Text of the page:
A cat’s natural prey like the mouse would be around 3% carbohydrates. Cats actually have little metabolic need for carbohydrates and no way to convert carbs to energy, the way dogs and humans can. Grains are added to dry kibble to make it easier to handle for humans. The most appropriate grain for cats, according to research, is rice, and the most appropriate form for rice is rice bran. It should come after the protein sources in the list of ingredients.

    What to Avoid
    • Wheat and soy: a known allergens for cats
    • Wheat fiber: a known irritant for cats
    • Corn: proven to have more bioavailable protein than other grains, but still less appropriate than meat sources
    NOTE: Corn and soy also have a very good chance of being contaminated with genetic modification (GM). Some estimate up to 80% of non-organic corn crops have been genetically modified. None of these GM crops have even been studied in the long run for their affect on humans, much less on cats. Unless you want yourself and your pets to be unpaid research subjects for corporate agriculture, you might want to avoid these products.
    • Potatoes and sweet potatoes: there is presently no published research on the effects on cats of newer carbohydrate additives such as potatoes or sweet potatoes. Until the manufacturers can show proof these ingredients are safe, it’s probably best to avoid them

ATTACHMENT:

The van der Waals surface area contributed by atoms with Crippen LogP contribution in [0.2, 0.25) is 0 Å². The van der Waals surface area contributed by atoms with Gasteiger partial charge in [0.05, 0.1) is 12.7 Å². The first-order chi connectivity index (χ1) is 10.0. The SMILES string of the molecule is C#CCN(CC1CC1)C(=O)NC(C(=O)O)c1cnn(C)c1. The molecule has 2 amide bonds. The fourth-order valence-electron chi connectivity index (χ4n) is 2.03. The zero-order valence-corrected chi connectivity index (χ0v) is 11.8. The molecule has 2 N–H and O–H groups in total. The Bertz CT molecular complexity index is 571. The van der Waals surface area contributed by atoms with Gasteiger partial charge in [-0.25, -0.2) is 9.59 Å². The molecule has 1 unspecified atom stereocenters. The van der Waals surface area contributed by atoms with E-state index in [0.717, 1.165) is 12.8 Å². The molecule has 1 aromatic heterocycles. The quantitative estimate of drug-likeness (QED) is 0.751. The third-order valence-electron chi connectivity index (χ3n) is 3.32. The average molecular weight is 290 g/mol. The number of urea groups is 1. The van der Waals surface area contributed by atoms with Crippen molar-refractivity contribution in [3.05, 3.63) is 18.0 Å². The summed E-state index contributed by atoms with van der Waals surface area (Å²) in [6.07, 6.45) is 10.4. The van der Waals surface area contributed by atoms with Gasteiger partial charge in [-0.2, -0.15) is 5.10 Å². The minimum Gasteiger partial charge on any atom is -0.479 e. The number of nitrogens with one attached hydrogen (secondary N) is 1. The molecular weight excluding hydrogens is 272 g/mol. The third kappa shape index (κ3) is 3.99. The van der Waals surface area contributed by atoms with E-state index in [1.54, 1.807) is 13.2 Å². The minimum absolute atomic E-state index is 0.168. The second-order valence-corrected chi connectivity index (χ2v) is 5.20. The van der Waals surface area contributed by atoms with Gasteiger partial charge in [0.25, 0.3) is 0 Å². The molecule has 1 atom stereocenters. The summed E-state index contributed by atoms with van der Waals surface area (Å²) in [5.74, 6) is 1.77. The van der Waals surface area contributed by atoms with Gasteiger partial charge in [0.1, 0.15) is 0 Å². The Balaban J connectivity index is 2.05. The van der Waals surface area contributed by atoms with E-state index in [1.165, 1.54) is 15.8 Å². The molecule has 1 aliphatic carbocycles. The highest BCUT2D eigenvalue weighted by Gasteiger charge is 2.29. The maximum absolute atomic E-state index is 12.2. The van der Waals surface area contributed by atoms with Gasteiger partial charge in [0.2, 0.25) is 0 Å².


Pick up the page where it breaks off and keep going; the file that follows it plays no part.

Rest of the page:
• Gluten: many formulas have gluten as a source of carbohydrates as well as protein. Gluten was proven to be a risky ingredient imported from China in the form of melamine during the 2007 pet food recalls that killed millions of companion animals
    Up to 90% of the immune system response lies in the intestine. Fiber plays a huge role in making sure the intestine is healthy. Rice bran and beet fiber have proven to be good sources of fiber for felines in that they provide the fermentability for good bacteria as well as not lowering the digestibility of the rest of the food.

    What to Avoid
    • Cellulose: the least fermentable fiber for felines. This may push the food through too quickly for proper nutrients to be absorbed.
    • Oat fiber, peanut hulls, psyllium gum, soy hulls, citrus pulp and lactulose are also not fermentable by cats, according to research, acting like cellulose in the gut.
    • Guar gum, locust bean gum and citrus pectin are actually too high in fermentability and can cause gas, diarrhea and loss of nutrients.
    • Peas & pea fiber: another inexpensive filler and highly insoluble. Note there is zero research available on its effect on cats.
    • Alfalfa meal: It is high in protein but proteins derived from plants don’t contain all the amino acids your carnivorous cat requires. That’s why cats require meat-based nutrition — the protein in animal tissue provides a complete amino acid profile. Also, like soy, alfalfa contains phytoestrogens, which are plant estrogens that are well-documented endocrine disruptors. Furthermore, alfalfa contains several saponins, which are glycosides with a foaming characteristic. Saponins are anti-nutrients, meaning they interfere with absorption of essential nutrients.